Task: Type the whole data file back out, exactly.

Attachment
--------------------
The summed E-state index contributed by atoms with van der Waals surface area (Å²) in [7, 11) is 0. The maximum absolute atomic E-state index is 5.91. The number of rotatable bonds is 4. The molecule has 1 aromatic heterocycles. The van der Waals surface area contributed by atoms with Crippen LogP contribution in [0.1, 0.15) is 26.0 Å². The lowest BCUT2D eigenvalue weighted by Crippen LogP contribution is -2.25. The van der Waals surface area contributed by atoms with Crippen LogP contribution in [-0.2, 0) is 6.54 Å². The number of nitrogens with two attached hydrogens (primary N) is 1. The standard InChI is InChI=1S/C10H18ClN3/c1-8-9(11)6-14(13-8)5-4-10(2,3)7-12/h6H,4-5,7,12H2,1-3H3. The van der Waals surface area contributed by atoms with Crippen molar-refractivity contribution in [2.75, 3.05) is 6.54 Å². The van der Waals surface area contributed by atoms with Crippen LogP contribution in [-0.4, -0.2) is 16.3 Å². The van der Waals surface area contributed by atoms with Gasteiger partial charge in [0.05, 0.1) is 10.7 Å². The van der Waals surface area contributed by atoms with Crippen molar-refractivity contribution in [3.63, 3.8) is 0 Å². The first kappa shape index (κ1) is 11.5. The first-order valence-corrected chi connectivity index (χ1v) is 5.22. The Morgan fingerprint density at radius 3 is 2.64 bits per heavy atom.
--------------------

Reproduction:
The summed E-state index contributed by atoms with van der Waals surface area (Å²) in [7, 11) is 0. The maximum absolute atomic E-state index is 5.91. The number of rotatable bonds is 4. The molecule has 1 aromatic heterocycles. The van der Waals surface area contributed by atoms with Crippen LogP contribution in [0.1, 0.15) is 26.0 Å². The lowest BCUT2D eigenvalue weighted by Crippen LogP contribution is -2.25. The van der Waals surface area contributed by atoms with Crippen LogP contribution in [-0.2, 0) is 6.54 Å². The number of nitrogens with two attached hydrogens (primary N) is 1. The standard InChI is InChI=1S/C10H18ClN3/c1-8-9(11)6-14(13-8)5-4-10(2,3)7-12/h6H,4-5,7,12H2,1-3H3. The van der Waals surface area contributed by atoms with Crippen molar-refractivity contribution in [2.75, 3.05) is 6.54 Å². The van der Waals surface area contributed by atoms with Crippen LogP contribution in [-0.4, -0.2) is 16.3 Å². The van der Waals surface area contributed by atoms with Gasteiger partial charge in [0.05, 0.1) is 10.7 Å². The van der Waals surface area contributed by atoms with Crippen molar-refractivity contribution in [3.63, 3.8) is 0 Å². The first kappa shape index (κ1) is 11.5. The first-order valence-corrected chi connectivity index (χ1v) is 5.22. The Morgan fingerprint density at radius 3 is 2.64 bits per heavy atom.